City Council Passes Ordinance to Protect Woodlawn Residents Against Displacement

The legislation is a compromise between aldermen Taylor and Hairston’s advocacy for a community benefits agreement and Mayor Lightfoot’s initial proposal.


The University of Chicago

A rendering of Woodlawn Residential Commons, currently under construction.

By Kate Mabus

On September 9, the Chicago City Council passed the Woodlawn Housing Preservation Ordinance, legislation that aims to preserve affordable housing and protect Woodlawn residents from being displaced by the gentrification that has been at rise in the area.

In total, the ordinance provides almost $10 million dollars in funding for facilitating sustainable and economically diverse development in Woodlawn, including $4.5 million allotted for affordable housing programs.

The University’s South Campus sits on the Woodlawn neighborhood’s northern boundary. Although UChicago has not acquired new land from the neighborhood in 50 years,  development at the edge of Woodlawn has increased recently with construction of the Woodlawn Residential Commons and Rubenstein Forum.

Along with funding existing affordable housing programs, the city has vowed to make 30 percent of the apartments built on 25 percent of Woodlawn’s vacant city-owned lots affordable to households with incomes less than 50 percent of the area median.

In an effort to prevent displacement, the ordinance commits $1.5 million to a refinancing program and $1 million to the Home Improvement Grant Program that residents of five or more years can apply to.

Tenants in larger apartment buildings will also be allowed right of first refusal before a landlord sells the building to a developer. Instead of being displaced, “tenants would have the right to form a tenant’s association and enter into an agreement with a not-for-profit affordable housing developer to purchase the building and maintain it as affordable.”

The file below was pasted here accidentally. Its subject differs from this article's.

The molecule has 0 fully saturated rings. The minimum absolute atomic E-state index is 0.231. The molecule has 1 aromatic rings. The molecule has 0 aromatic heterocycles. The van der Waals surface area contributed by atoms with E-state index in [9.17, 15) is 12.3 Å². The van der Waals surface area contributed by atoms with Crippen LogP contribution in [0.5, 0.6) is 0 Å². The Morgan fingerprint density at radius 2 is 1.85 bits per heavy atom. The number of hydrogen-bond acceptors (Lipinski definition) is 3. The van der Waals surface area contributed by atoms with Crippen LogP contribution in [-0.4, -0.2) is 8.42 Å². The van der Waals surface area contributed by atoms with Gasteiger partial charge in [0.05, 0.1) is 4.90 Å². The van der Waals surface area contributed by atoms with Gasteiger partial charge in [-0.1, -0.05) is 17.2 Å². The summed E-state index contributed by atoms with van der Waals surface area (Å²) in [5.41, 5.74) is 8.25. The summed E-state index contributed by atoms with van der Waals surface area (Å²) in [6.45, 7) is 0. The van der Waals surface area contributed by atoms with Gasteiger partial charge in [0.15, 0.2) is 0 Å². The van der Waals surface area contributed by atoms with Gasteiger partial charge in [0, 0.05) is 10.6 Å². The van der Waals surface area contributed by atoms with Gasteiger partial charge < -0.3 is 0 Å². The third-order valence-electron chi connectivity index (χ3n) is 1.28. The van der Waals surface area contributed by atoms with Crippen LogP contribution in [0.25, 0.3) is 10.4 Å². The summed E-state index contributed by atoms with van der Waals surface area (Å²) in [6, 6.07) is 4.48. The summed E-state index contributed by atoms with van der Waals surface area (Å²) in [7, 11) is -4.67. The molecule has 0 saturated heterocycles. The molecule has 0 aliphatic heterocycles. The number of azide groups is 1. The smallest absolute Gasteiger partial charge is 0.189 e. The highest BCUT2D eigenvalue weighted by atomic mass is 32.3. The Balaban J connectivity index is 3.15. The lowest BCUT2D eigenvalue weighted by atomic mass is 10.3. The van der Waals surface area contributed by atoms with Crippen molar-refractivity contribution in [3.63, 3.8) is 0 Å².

The ordinance is the result of five years of community organizing for a community benefits agreement (CBA) to protect long-time and low-income residents from the displacing effects of gentrification. A community benefits agreement is a contract between community organizations, local government, and real estate developers that requires new construction and further development to accommodate the community in some way.

Campaigns for a CBA were first spurred by the announcement of the Barack Obama Presidential Center that is being built in Jackson Park. Residents worry that its construction will result in gentrification of the area if not properly regulated. The University has been in support of the construction and collaborated with the Obama Foundation since the Presidential Center was announced in 2015.

Chicago mayor Lori Lightfoot introduced a proposal in February, following 20th Ward Alderman Jeanette Taylor’s introduction of the CBA to City Council in July of 2019. The passed ordinance is a compromise between residents’ demands for a CBA and the city-government’s legal and economic reluctance. It is not as progressive as the original proposal set forth by Taylor and community activists; however, it provides more benefits than the initial legislation set forth by Lightfoot’s administration. The Woodlawn Housing Ordinance was introduced in early August by Taylor and Fifth Ward Alderman Leslie Hairston, along with Lightfoot.

Campus group UChicago for a Community Benefits Agreement believes that although the ordinance is an historic win, more can be done. In a statement released to The Maroon, UChicago for a CBA called for an amendment which would include a right to return agreement that would give displaced Woodlawn residents priority for filling the new affordable housing. The statement also called for actions beyond the ordinance, such as lifting the ban on rent control and cancelling rents and mortgages for vulnerable city residents.

“We also recognize the fight to stop displacement and evictions is bigger than one city ordinance can tackle. Chicago has lost almost 100,000 Black residents this past decade alone. We need broader and deeper affordable housing set asides on new development,” UChicago for a CBA said in their statement.

Protections for South Shore and Hyde Park are not included in the ordinance. However, Hairston told the Hyde Park Herald that ordinances for these neighborhoods are next on her legislative agenda.